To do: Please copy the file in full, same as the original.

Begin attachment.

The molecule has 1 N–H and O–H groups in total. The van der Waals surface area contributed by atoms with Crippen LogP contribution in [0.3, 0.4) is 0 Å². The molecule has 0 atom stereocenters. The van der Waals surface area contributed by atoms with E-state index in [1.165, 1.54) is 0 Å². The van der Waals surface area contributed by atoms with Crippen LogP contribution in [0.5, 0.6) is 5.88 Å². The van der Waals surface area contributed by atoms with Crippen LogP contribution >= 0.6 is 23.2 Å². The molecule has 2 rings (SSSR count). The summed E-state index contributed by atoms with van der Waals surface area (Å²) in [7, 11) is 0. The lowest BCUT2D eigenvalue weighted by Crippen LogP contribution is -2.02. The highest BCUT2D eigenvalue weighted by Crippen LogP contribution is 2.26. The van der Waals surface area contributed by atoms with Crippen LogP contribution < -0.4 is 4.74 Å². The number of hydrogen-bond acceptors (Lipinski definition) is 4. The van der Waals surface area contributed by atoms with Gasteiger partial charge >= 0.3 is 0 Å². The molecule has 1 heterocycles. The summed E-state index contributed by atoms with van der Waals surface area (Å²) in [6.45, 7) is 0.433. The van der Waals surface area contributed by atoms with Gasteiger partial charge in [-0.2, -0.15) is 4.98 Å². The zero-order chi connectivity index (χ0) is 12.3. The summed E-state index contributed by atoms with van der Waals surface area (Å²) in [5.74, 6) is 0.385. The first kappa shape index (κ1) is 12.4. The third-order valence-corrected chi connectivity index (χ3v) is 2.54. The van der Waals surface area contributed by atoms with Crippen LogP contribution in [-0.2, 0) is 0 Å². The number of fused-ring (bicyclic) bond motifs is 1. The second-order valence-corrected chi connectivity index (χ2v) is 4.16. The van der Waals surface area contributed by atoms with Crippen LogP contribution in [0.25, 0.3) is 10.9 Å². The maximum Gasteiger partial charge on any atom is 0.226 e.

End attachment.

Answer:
The molecule has 1 N–H and O–H groups in total. The van der Waals surface area contributed by atoms with Crippen LogP contribution in [0.3, 0.4) is 0 Å². The molecule has 0 atom stereocenters. The van der Waals surface area contributed by atoms with E-state index in [1.165, 1.54) is 0 Å². The van der Waals surface area contributed by atoms with Crippen LogP contribution in [0.5, 0.6) is 5.88 Å². The van der Waals surface area contributed by atoms with Crippen LogP contribution >= 0.6 is 23.2 Å². The molecule has 2 rings (SSSR count). The summed E-state index contributed by atoms with van der Waals surface area (Å²) in [7, 11) is 0. The lowest BCUT2D eigenvalue weighted by Crippen LogP contribution is -2.02. The highest BCUT2D eigenvalue weighted by Crippen LogP contribution is 2.26. The van der Waals surface area contributed by atoms with Crippen LogP contribution < -0.4 is 4.74 Å². The number of hydrogen-bond acceptors (Lipinski definition) is 4. The van der Waals surface area contributed by atoms with Gasteiger partial charge >= 0.3 is 0 Å². The molecule has 1 heterocycles. The summed E-state index contributed by atoms with van der Waals surface area (Å²) in [6.45, 7) is 0.433. The van der Waals surface area contributed by atoms with Gasteiger partial charge in [-0.2, -0.15) is 4.98 Å². The zero-order chi connectivity index (χ0) is 12.3. The summed E-state index contributed by atoms with van der Waals surface area (Å²) in [5.74, 6) is 0.385. The first kappa shape index (κ1) is 12.4. The third-order valence-corrected chi connectivity index (χ3v) is 2.54. The van der Waals surface area contributed by atoms with Crippen LogP contribution in [-0.2, 0) is 0 Å². The number of fused-ring (bicyclic) bond motifs is 1. The second-order valence-corrected chi connectivity index (χ2v) is 4.16. The van der Waals surface area contributed by atoms with Crippen LogP contribution in [0.25, 0.3) is 10.9 Å². The maximum Gasteiger partial charge on any atom is 0.226 e.